HH: Let me read for our audience, here’s 601H. “An alien who files an application for a Z non-immigrant status shall upon submission of evidence required, and after the Secretary has conducted appropriate background checks to include name and fingerprint checks that have not by the end of the next business day produced information rendering the applicant ineligible, A) be granted probationary benefits in the form of employment authorization pending final adjudication of the alien’s application, B) may, in the Secretary’s discretion, receive advance permission to reenter the United States pursuant to existing regulations, C) may not be detained for immigration purposes determined inadmissible or deportable until they’re determined either admissible or not for Z, and may not be considered an unauthorized alien.” So they’re regularized, right?
JK: No, but they are given a temporary status which permits them to stay here, to work, to travel, and not be picked up as illegal, the exact four things that you just read. And you also saw pending, I forget the exact language, but the bottom line is while the government gives them that card as soon as the fingerprints are taken, if the government finds out at any time thereafter that the individual is inadmissible, in other words, that he doesn’t actually qualify, even though that didn’t appear to be the case in the first 24 hours, then without any further proceedings, the individual is removable. So even though the government might not be able to find out that somebody’s a terrorist or a criminal within the first 24 hours, when that information comes to our possession, we can, in fact, remove them. They waive all rights to contest that.
HH: Okay, so we give them the floppy card, or the almost Z visa status, whatever it is…
HH: If the triggers never get pulled, what happens to them?
JK: Well, that’s a good question. They stay in that sort of limbo land where you can’t kick them out, on the other hand, they don’t have any of the semi-permanent status of a Z visa holder, they wouldn’t be paying into the Social Security system, or getting any kind of benefit like that, even if they’re working.
HH: That could go on for years, couldn’t it, Senator?
JK: Well, it theoretically could, but the reality is the elements of the trigger are all such that the money either has been appropriated, or should be appropriated, and the building of the fencing, for example, is imminently doable. They’ve calculated that they can in fact do 371 miles of fencing within 18 months. The think which is likely to, or could conceivably take longer than 18 months is the development of the electronic verification system. This is the part of the program that’s absolutely critical, unlike in the 1986 amnesty, where there was no real way to verify a person’s eligibility for employment, we’re going to have that now, and it’s all electronic, and it will take a while to set up all these computer programs. That might take a little bit more than 18 months.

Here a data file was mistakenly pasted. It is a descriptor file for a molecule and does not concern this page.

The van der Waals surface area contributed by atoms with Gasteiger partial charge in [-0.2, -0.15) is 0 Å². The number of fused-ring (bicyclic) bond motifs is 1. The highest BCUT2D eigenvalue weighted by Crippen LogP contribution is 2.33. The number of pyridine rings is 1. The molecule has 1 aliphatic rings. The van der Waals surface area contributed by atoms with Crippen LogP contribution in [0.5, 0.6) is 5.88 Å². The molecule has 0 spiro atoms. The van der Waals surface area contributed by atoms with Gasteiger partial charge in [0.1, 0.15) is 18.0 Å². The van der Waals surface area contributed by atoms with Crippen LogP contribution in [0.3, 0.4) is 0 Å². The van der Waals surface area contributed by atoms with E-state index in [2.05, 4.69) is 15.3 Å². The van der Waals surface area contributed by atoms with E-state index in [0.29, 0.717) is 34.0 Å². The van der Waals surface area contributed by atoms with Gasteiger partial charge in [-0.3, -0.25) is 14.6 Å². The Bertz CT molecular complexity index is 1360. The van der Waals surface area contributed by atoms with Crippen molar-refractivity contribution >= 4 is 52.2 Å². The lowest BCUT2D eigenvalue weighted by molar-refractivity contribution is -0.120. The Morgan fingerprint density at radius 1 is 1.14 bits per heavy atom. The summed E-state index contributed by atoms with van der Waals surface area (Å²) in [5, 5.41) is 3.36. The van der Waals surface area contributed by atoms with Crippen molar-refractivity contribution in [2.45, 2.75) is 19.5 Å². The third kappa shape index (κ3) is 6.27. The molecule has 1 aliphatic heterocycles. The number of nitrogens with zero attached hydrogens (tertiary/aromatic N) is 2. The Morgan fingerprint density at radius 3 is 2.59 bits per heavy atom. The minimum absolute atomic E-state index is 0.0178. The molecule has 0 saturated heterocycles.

HH: Talking with Senator Jon Kyl of Arizona. Senator, Mark Krikorian of the Center For Immigration Studies says look, the U.S. visit check-in, check-out system was authorized 11 years ago in 1996. It’s still not working. Why is the EEVS system going to be any more successful as a trigger than the check-in, check-out system?
JK: Yeah, and that is a great question. There’s also an entry/exit component to this bill, which is going to have to work. But the electronic verification system has been designed, the Department of Homeland Security says they believe that they can get it up and running within 18 months, but they acknowledge it’s not going to be easy. There’s a lot of work to be done, but they think that they can get it done. But again, until it’s done, the trigger isn’t pulled.
HH: Can the people with the probationary status move around the country?
JK: They have freedom of movement, they can be employed, they can leave the country and reenter, and they are not picked up. Beyond that, it is literally a temporary status, basically a holding pattern, until they get their Z visa. And they won’t get their Z visa until the trigger is pulled.
HH: Now Senator, if we have jihadis in the country who have good cover, and are clean, and have not been detected before, they’ve overstayed visas, they’ve come in over the Southern border, they’ll get one of these floppy cards, right?
JK: If they otherwise qualify, they would receive one of the cards, and have it until we found out what their status was. So there’s no difference from today. You said if they’re clean, they don’t have any record. So they’re here today, they’re not apprehended, and one of the things we hope is that by having all the people who are legal come in, get fingerprinted, and be given this temporary status, that we can then concentrate on the 15% or so of the illegal people who are here who are criminals, hopefully nobody’s a terrorist, but there might be some, the people that we really want to catch. Right now, we’ve got to worry about all 12 million.